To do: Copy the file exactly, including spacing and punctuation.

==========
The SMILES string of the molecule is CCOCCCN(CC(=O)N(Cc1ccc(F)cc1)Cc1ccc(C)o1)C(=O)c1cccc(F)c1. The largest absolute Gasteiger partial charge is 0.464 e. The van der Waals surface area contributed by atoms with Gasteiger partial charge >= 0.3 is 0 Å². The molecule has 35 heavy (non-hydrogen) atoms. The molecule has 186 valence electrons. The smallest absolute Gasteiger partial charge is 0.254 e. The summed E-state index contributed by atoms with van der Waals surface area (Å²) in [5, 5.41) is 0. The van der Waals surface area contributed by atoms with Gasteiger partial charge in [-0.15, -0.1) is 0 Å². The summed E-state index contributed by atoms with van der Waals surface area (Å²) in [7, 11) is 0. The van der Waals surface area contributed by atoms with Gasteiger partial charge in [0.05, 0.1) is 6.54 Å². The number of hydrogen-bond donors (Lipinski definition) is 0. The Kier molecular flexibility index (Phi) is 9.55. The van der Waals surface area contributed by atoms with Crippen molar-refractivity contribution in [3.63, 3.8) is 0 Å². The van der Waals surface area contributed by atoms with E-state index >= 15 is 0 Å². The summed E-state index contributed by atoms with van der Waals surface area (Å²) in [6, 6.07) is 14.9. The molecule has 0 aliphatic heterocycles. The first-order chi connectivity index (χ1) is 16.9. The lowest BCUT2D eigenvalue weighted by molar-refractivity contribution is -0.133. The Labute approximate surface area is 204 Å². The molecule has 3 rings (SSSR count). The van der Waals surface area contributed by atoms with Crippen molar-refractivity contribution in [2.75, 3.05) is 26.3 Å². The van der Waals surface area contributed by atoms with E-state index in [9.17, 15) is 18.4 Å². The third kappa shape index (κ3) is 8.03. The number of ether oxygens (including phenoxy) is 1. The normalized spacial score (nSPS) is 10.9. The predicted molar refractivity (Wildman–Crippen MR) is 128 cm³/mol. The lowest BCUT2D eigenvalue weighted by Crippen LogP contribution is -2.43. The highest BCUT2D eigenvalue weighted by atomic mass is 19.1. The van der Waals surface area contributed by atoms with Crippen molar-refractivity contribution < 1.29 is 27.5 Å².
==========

The SMILES string of the molecule is CCOCCCN(CC(=O)N(Cc1ccc(F)cc1)Cc1ccc(C)o1)C(=O)c1cccc(F)c1. The largest absolute Gasteiger partial charge is 0.464 e. The van der Waals surface area contributed by atoms with Gasteiger partial charge >= 0.3 is 0 Å². The molecule has 35 heavy (non-hydrogen) atoms. The molecule has 186 valence electrons. The smallest absolute Gasteiger partial charge is 0.254 e. The summed E-state index contributed by atoms with van der Waals surface area (Å²) in [5, 5.41) is 0. The van der Waals surface area contributed by atoms with Gasteiger partial charge in [-0.15, -0.1) is 0 Å². The summed E-state index contributed by atoms with van der Waals surface area (Å²) in [7, 11) is 0. The van der Waals surface area contributed by atoms with Gasteiger partial charge in [0.05, 0.1) is 6.54 Å². The number of hydrogen-bond donors (Lipinski definition) is 0. The Kier molecular flexibility index (Phi) is 9.55. The van der Waals surface area contributed by atoms with Crippen molar-refractivity contribution in [3.63, 3.8) is 0 Å². The van der Waals surface area contributed by atoms with E-state index >= 15 is 0 Å². The summed E-state index contributed by atoms with van der Waals surface area (Å²) in [6, 6.07) is 14.9. The molecule has 0 aliphatic heterocycles. The first-order chi connectivity index (χ1) is 16.9. The lowest BCUT2D eigenvalue weighted by molar-refractivity contribution is -0.133. The Labute approximate surface area is 204 Å². The molecule has 3 rings (SSSR count). The van der Waals surface area contributed by atoms with Crippen molar-refractivity contribution in [2.75, 3.05) is 26.3 Å². The van der Waals surface area contributed by atoms with E-state index in [9.17, 15) is 18.4 Å². The third kappa shape index (κ3) is 8.03. The number of ether oxygens (including phenoxy) is 1. The normalized spacial score (nSPS) is 10.9. The predicted molar refractivity (Wildman–Crippen MR) is 128 cm³/mol. The lowest BCUT2D eigenvalue weighted by Crippen LogP contribution is -2.43. The highest BCUT2D eigenvalue weighted by atomic mass is 19.1. The van der Waals surface area contributed by atoms with Crippen molar-refractivity contribution < 1.29 is 27.5 Å².